What we have now is not “remote working”, it’s “apart working”

Today I saw a tweet that resonated a lot with me

I could not agree more. The whole COVID-19 lockdown created a weird situation where a lot of companies found themselves suddenly “without offices”.

From one day to another, people that had always worked in an office were working from home; CEOs that were used to address crowds of employees where now addressing, well, a webcam, livestreaming on Google Meet or Zoom; people that unconsciously relied on the “office + coworkers” to structure their work day found themselves in a new reality where they needed to reinvent their structure and routines.

The other side of the coin, there were all those people that dreamed about leaving those noisy open-space offices and working from their quiet living room; they finally had the opportunity to prove they can be more productive if they are left alone.

In my work life, I was lucky enough to work for a lot of companies, in a lot of setups. I say “lucky“, but it was mostly my inability to cope with BS that often brought me to change companies. Anyway, this is a topic for another time.

I worked for small companies, large companies; I worked for consulting companies, agencies, product companies; I worked for companies with offices, I worked as a consultant at the client office with the rest of my team in Dubai, I worked from home as a freelancer on solo projects and team projects; I worked from home with strict 9 to 18 work hours for German and Italian clients and I worked with more async setups, with core hours and a bit more flexibility, with US clients.

I worked in a lot of setups and I can tell for sure that

“What we are doing today is not “remote working“, it’s “apart working”.

Since this whole thing started, we are simply “not in the office“, but the way we are working is the same. Most of us still have the same time schedule, the same meetings, the same work interactions. That’s not remote working. It’s just that

“You don’t have an office now. You need to buy your own cereals and sodas. Sorry, bro.”

Even worse, with schools and kindergartens closed, people with kids need to take care of them while they are also working. I can’t even imagine how hard it can be to try to focus on your shit work while your 5 years old, bored to death, missing their friend, little human is trying to get your attention whole day long.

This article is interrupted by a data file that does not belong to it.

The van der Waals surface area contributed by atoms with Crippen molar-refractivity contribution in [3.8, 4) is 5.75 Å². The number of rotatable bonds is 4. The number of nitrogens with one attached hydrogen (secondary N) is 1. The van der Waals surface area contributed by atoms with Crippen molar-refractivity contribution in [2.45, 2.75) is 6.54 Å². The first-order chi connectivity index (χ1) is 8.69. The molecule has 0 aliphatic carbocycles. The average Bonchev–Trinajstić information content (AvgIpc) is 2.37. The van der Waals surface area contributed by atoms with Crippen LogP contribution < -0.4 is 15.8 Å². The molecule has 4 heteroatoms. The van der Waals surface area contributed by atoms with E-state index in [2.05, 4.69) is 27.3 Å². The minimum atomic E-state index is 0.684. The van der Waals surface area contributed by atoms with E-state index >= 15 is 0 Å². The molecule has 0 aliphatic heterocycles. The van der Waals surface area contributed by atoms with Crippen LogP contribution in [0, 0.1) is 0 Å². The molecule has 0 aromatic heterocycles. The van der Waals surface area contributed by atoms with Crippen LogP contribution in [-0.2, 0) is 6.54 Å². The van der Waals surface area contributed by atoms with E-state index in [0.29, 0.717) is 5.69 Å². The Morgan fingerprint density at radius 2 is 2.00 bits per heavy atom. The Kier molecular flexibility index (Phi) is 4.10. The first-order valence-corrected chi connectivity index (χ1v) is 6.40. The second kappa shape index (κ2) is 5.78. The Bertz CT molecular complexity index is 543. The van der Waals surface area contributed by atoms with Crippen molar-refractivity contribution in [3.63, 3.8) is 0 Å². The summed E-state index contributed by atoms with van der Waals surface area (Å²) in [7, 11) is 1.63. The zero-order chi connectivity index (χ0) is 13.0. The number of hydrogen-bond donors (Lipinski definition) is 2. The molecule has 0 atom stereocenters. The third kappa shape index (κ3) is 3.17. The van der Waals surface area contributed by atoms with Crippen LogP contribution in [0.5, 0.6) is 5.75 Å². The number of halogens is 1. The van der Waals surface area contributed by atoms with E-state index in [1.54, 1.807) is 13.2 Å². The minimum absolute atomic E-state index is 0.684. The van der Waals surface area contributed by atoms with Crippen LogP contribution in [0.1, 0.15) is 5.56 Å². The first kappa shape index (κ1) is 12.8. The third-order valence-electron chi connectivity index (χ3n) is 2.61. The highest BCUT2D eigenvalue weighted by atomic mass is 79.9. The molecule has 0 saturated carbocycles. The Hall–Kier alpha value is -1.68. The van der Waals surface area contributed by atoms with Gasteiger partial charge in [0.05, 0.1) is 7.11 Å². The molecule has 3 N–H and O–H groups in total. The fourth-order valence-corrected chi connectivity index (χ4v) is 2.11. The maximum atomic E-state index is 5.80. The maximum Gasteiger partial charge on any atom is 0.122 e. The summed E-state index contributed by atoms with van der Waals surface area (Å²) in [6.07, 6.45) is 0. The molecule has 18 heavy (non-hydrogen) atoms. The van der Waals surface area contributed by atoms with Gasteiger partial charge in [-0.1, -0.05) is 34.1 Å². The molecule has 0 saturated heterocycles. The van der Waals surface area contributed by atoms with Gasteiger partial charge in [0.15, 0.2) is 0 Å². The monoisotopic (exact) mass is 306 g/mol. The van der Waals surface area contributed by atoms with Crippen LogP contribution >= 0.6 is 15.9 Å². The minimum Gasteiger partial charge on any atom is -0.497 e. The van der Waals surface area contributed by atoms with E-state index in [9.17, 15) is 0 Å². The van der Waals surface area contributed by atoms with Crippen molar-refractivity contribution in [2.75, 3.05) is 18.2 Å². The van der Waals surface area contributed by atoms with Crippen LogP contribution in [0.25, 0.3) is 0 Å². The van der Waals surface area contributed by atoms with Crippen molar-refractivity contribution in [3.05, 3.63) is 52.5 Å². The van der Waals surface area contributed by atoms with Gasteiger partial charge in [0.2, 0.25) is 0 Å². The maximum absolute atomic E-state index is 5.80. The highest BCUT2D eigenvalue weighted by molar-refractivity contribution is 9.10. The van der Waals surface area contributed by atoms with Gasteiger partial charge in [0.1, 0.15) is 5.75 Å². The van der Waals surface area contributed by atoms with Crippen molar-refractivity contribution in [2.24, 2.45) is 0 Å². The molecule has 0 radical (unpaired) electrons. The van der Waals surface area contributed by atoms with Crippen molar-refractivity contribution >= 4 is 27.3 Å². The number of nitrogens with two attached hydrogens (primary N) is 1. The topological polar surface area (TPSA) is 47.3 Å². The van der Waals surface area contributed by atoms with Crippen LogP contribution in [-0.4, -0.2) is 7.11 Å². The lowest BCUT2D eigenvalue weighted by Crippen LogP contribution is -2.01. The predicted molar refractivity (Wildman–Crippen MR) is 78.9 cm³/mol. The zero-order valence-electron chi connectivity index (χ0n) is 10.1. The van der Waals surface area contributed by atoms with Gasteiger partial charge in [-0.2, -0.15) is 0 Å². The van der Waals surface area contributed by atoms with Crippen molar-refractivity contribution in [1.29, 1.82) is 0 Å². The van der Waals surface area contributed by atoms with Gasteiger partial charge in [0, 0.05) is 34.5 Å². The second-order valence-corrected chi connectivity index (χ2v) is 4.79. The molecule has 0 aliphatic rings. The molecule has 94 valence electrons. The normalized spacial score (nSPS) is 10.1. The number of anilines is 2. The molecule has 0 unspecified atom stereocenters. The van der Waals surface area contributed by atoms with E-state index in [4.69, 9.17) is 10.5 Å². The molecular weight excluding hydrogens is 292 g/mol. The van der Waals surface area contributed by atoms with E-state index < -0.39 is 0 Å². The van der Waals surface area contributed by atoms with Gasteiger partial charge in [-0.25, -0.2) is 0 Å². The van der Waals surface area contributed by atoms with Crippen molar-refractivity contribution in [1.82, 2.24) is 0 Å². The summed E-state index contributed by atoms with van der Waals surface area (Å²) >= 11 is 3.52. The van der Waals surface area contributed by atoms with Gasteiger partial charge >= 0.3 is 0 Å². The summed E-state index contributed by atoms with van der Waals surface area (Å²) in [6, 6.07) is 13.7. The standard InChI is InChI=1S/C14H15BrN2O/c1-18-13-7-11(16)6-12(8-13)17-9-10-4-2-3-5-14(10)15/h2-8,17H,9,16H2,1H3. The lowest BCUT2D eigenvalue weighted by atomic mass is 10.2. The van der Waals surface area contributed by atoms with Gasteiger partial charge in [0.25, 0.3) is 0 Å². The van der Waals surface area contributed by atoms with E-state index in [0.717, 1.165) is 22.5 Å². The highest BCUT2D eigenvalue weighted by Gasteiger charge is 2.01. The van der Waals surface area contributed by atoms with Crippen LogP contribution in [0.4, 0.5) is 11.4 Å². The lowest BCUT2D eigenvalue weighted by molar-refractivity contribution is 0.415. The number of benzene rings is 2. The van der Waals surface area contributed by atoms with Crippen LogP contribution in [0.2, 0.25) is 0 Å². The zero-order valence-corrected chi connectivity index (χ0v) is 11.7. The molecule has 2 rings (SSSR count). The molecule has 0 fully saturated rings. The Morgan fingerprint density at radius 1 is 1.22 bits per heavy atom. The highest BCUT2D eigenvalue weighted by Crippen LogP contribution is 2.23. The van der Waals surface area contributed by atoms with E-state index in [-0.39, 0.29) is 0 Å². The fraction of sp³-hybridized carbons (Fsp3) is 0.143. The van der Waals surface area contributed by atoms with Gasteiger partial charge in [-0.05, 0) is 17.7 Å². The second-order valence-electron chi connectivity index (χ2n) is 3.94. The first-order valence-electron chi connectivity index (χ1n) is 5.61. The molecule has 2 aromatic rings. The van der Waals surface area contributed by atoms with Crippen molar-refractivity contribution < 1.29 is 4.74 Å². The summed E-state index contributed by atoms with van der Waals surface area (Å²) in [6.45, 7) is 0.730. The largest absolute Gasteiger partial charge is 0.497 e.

There is also the possible frustration of having to cook for yourself, missing having lunch your colleagues or TGIF drinks at the office or whatever work/social interaction you were basing your work routine on.

All this puts a very bad image on remote working. Remote working is not for everybody, like so many other things: skydiving anybody? Until a couple of months ago, people were consciously choosing to do remote working (and skydiving, hopefully), without being forced to do it, together with many other unfamiliar things in a stressful social situation, like a global pandemic. Remote working is about freedom and accountability, is about trust, is about asynchronous interactions, is about working with people that want to work like that, because they enjoy it.

I believe a lot of people are gonna come out of this with a very polarized opinion about working from home. We will have

  • the parents that will thank God for schools reopening
  • the old-fashion managers that will go back to check if people are sitting at their desks “Good, they are working! I’m such a good watchdog manager!”
  • the fashion addicts that will finally get a reason to wear something else than their pajamas.

I’m kidding, of course. However, I hope we will also have a lot of people that worked from home for the first time and fell in love with it. I hope we will also have a lot of companies that realized that they can function also without an office, that, maybe, can hire people living in other countries, that, maybe, things can be done asynchronously and not everything has to be done “right now ‘cos it’s critical and we can’t waste time!”

I hope the industry won’t give up on remote working out of COVID-19 PTSD. I believe remote working can be an incredible tool to bring wealth and development to emerging countries, it can reduce gentrification, pollution and crowded cities.

We are a generation that can work from everywhere and we should strive to live where we want, instead of living where we can work.